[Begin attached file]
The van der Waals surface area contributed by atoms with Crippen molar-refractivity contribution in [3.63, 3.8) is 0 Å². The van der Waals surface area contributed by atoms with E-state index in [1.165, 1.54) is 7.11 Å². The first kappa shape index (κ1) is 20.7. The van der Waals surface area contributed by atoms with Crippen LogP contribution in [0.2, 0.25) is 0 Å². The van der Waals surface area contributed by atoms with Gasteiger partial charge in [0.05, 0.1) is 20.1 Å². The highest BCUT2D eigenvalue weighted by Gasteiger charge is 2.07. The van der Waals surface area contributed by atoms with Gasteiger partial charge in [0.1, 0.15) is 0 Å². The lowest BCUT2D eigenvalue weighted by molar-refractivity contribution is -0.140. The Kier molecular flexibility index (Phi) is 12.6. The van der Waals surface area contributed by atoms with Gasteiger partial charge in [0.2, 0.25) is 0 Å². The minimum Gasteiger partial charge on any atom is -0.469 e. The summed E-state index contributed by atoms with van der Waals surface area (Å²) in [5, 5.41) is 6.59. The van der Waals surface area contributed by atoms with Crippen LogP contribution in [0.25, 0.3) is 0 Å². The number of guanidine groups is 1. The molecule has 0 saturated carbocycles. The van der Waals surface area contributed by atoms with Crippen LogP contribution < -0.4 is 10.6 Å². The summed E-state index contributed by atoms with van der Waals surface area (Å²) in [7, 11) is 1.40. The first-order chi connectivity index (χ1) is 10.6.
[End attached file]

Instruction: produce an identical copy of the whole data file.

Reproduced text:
The van der Waals surface area contributed by atoms with Crippen molar-refractivity contribution in [3.63, 3.8) is 0 Å². The van der Waals surface area contributed by atoms with E-state index in [1.165, 1.54) is 7.11 Å². The first kappa shape index (κ1) is 20.7. The van der Waals surface area contributed by atoms with Crippen LogP contribution in [0.2, 0.25) is 0 Å². The van der Waals surface area contributed by atoms with Gasteiger partial charge in [0.05, 0.1) is 20.1 Å². The highest BCUT2D eigenvalue weighted by Gasteiger charge is 2.07. The van der Waals surface area contributed by atoms with Gasteiger partial charge in [0.1, 0.15) is 0 Å². The lowest BCUT2D eigenvalue weighted by molar-refractivity contribution is -0.140. The Kier molecular flexibility index (Phi) is 12.6. The van der Waals surface area contributed by atoms with Gasteiger partial charge in [0.2, 0.25) is 0 Å². The minimum Gasteiger partial charge on any atom is -0.469 e. The summed E-state index contributed by atoms with van der Waals surface area (Å²) in [5, 5.41) is 6.59. The van der Waals surface area contributed by atoms with Crippen LogP contribution in [0.25, 0.3) is 0 Å². The number of guanidine groups is 1. The molecule has 0 saturated carbocycles. The van der Waals surface area contributed by atoms with Crippen LogP contribution < -0.4 is 10.6 Å². The summed E-state index contributed by atoms with van der Waals surface area (Å²) in [7, 11) is 1.40. The first-order chi connectivity index (χ1) is 10.6.